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2 October 1842 — Jean Lampila (Seminarian) to Father Jean-Claude Colin, Bay of Islands, NZ

Translated by Fr Brian Quin SM, August 2015

To Fr Colin Superior, in Lyons
4 St Barthelémy Street, Department of Rhone

J(esus) M(ary) J(oseph)

Very Reverend Superior,
Joyfully I am seizing such a fine chance to give you some news about myself; it’s the Bishop’s captain who must get this letter to you.[1] You will no doubt be surprised to find out that I have just been raised to the priesthood. The Bishop, only a short time after his arrival from the tropics, successively conferred on me all the sacred orders up to and including the diaconate, and I am about to receive the one which, being the complement of all of them, gives the divine power of bringing down the spotless lamb onto the altar. I am certain, Father Superior, that you will find a really striking contrast between the holy dispositions which the Church requires of those on whom she confers it, and the dispositions of him whom she has just clothed with it. I say this to you in all sincerity: if I hadn’t been driven by the real desire to completely devote myself for the glory of God and the salvation of the poor and unfortunate people entrusted to the mission, I would never have agreed to being responsible for the sacred tasks of a ministry at once so formidable and crucifying for all the comforts of body and spirit. But I have put my hope in the mercy of God and of Mary and relying on these two anchors, I will hold out, I have the gentle hope, against the enemies of my salvation; could you, very Reverend Superior, ask for me, from her who has placed you at the head of her attractive Society, that spirit of strength and resignation which is indispensable to the missionary, whose life is full of so many trials, because I am more and more convinced that ordinary virtues do not long resist the sufferings that disturb the soul, nor the many illnesses that crush the body. Without those dispositions, it seems to me that the good that one does for oneself and others is worth little, and anyway Xaviers and Clavers are needed here[2] to succeed among a people who are mainly heretics or indifferent. There you see one of the terrible results that the desperate heresy of Protestantism has gained through its lies and calumnies. So you see, very Reverend Father, how laborious is the mission entrusted to your children, and deserves your help. I believe that the real and lasting good that is being done by the care of your Fathers is in Wallis and Futuna. There, all of them, to the last person, are Catholic and fervent. The Bishop, in his visit there, has, I believe, confirmed everyone. For the rest, you will have fuller details from those who have seen things from closer at hand. Later on I will give you, very Reverend Superior, details which will concern myself, because I think I will be sent soon to some tribe. I am waiting for that moment, which I hasten with all my desires, as having to be my greatest consolation and the happiest of my life. In the meantime, I beg you to believe in all the affection that I bear you and all the Society of which you are the leader.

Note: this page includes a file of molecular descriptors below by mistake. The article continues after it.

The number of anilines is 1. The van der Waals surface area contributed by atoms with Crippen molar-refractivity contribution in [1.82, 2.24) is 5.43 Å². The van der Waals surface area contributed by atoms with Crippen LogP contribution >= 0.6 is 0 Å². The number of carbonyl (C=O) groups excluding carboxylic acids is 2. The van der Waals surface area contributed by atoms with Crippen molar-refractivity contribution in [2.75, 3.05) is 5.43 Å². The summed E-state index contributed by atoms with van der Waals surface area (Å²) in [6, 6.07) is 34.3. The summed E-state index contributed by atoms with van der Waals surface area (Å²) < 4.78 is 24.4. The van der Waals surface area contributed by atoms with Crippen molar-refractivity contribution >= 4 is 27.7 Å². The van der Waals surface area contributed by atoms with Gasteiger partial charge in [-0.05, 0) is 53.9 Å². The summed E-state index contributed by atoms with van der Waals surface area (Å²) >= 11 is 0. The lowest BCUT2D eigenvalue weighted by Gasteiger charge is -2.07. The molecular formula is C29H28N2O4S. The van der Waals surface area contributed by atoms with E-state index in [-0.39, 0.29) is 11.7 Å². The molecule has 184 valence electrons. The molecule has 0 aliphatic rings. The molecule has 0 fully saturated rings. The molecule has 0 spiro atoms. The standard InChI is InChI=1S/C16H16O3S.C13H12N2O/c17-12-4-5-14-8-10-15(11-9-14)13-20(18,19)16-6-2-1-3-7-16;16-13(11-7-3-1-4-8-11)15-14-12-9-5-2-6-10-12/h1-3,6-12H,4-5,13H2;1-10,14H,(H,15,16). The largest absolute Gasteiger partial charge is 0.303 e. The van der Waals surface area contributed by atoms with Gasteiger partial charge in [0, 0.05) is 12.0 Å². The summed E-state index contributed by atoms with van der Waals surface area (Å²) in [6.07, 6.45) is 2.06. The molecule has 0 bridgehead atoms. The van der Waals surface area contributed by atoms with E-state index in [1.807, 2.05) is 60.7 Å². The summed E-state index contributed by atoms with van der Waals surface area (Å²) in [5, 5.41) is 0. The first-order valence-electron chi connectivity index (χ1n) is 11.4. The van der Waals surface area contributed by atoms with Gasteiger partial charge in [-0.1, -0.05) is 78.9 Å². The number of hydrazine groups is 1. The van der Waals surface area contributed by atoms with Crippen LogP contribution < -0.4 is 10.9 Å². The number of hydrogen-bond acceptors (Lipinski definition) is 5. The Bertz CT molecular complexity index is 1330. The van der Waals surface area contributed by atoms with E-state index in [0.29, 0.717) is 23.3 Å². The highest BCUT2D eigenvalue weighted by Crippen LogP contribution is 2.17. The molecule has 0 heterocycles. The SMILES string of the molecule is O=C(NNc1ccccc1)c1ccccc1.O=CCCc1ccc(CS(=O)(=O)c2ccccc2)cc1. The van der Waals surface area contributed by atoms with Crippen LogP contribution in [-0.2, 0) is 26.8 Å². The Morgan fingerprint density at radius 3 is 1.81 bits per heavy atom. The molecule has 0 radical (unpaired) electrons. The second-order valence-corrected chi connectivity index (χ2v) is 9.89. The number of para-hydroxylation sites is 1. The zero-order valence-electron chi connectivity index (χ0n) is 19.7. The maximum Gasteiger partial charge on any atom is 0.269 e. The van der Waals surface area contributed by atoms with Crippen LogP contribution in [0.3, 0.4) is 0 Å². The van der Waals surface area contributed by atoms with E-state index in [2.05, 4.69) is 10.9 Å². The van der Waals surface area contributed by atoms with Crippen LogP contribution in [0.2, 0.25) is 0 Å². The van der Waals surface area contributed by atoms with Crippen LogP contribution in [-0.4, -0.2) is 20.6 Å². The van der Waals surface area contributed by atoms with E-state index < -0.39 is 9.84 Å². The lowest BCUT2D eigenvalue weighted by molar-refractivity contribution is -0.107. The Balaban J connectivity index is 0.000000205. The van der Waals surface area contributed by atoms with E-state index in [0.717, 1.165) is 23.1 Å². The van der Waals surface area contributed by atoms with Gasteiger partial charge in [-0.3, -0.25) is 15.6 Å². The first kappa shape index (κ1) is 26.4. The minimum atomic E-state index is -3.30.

I am, with deepest respect, your most humble and obedient son in Jesus and Mary,
Jean Lampila

The Bay of Islands, 2 October, 1842
Father Superior, having asked you for spiritual needs, I am going to ask you for bodily needs. I took with me only the two soutanes that I had, and would they have only been new [et bien s’en faut qu’elles fussent neuves], that’s why I will need some when you can send me them. If your kindness would add to that a cloak of some sort, I would receive it with pleasure, because the New Zealand nights are very cold and you can’t sleep well in the open without being well covered. If the tailor in Lyons has lost my measurements, you could take the measurements from Father Decure, and enlarging the stomach measurement by 5 or 6 lines.[3] A bag like the Fathers here have is also very useful for journeys, because if you don’t have something fastened the Maoris will go through everything. You cannot find in New Zealand, Father Superior, any tricorne hats, and several Fathers need them. [-------------] the whole lot is excessively expensive. So a pair of pretty poor shoes costs 20 or 25 francs here.


  1. “The Bishop’s captain”, Louis Michel, is going to receive from Colin the payment of a debt contracted by Pompallier (cf doc 200 [3])
  2. Francois Xavier and Peter Claver were famous Jesuit missionaries; Xavier (canonised in 1622) carried out his apostolate in the sixteenth century, firstly in the Portuguese colonies in India, then elsewhere in that country, in the islands of the Indian Ocean, and even in Japan; Claver (beatified in 1851 and canonised in 1888) devoted himself in Colombia in the seventeenth century to catechising the negro slaves, baptising them and supporting their faith (cf Catholicisme, vol 4, col 1547 – 1550; vol 11 col 354)
  3. The Collins – Robert dictionary says that a ligne (Canadian) is about 3 mm – so 5 or 6 lignes would be about 16 to 20 mm

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